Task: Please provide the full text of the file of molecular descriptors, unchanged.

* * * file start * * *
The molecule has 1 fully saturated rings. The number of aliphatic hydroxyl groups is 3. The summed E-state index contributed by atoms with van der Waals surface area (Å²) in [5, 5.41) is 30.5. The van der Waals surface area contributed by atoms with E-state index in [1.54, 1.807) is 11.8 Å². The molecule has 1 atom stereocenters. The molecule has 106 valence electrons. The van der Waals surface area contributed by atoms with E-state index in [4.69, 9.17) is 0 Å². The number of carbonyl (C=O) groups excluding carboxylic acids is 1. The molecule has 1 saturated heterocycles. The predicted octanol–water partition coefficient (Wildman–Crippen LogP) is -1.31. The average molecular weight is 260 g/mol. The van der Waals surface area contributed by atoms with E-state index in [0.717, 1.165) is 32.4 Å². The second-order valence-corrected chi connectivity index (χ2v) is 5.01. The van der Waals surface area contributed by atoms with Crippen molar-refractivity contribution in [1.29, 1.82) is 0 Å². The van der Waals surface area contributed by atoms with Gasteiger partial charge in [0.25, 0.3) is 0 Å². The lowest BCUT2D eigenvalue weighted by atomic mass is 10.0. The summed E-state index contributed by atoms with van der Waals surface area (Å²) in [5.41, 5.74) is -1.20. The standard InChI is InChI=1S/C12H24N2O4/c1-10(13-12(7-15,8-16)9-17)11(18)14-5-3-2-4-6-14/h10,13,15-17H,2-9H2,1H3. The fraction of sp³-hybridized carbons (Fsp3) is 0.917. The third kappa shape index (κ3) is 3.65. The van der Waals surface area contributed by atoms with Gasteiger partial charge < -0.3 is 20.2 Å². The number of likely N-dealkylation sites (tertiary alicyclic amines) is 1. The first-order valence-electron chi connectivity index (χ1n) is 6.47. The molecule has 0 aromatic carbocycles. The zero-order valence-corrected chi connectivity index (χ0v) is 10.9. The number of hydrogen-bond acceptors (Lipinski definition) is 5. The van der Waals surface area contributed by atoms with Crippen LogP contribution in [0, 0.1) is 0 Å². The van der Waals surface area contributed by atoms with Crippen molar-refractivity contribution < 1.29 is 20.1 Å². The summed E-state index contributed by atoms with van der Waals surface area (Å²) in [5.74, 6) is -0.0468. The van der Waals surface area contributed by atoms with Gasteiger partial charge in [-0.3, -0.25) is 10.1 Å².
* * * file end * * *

The molecule has 1 fully saturated rings. The number of aliphatic hydroxyl groups is 3. The summed E-state index contributed by atoms with van der Waals surface area (Å²) in [5, 5.41) is 30.5. The van der Waals surface area contributed by atoms with E-state index in [1.54, 1.807) is 11.8 Å². The molecule has 1 atom stereocenters. The molecule has 106 valence electrons. The van der Waals surface area contributed by atoms with E-state index in [4.69, 9.17) is 0 Å². The number of carbonyl (C=O) groups excluding carboxylic acids is 1. The molecule has 1 saturated heterocycles. The predicted octanol–water partition coefficient (Wildman–Crippen LogP) is -1.31. The average molecular weight is 260 g/mol. The van der Waals surface area contributed by atoms with E-state index in [0.717, 1.165) is 32.4 Å². The second-order valence-corrected chi connectivity index (χ2v) is 5.01. The van der Waals surface area contributed by atoms with Crippen molar-refractivity contribution in [1.29, 1.82) is 0 Å². The van der Waals surface area contributed by atoms with Gasteiger partial charge in [0.25, 0.3) is 0 Å². The lowest BCUT2D eigenvalue weighted by atomic mass is 10.0. The summed E-state index contributed by atoms with van der Waals surface area (Å²) in [5.41, 5.74) is -1.20. The standard InChI is InChI=1S/C12H24N2O4/c1-10(13-12(7-15,8-16)9-17)11(18)14-5-3-2-4-6-14/h10,13,15-17H,2-9H2,1H3. The fraction of sp³-hybridized carbons (Fsp3) is 0.917. The third kappa shape index (κ3) is 3.65. The van der Waals surface area contributed by atoms with Gasteiger partial charge < -0.3 is 20.2 Å². The number of likely N-dealkylation sites (tertiary alicyclic amines) is 1. The first-order valence-electron chi connectivity index (χ1n) is 6.47. The molecule has 0 aromatic carbocycles. The zero-order valence-corrected chi connectivity index (χ0v) is 10.9. The number of hydrogen-bond acceptors (Lipinski definition) is 5. The van der Waals surface area contributed by atoms with Crippen LogP contribution in [0, 0.1) is 0 Å². The van der Waals surface area contributed by atoms with Crippen molar-refractivity contribution < 1.29 is 20.1 Å². The summed E-state index contributed by atoms with van der Waals surface area (Å²) in [5.74, 6) is -0.0468. The van der Waals surface area contributed by atoms with Gasteiger partial charge in [-0.3, -0.25) is 10.1 Å².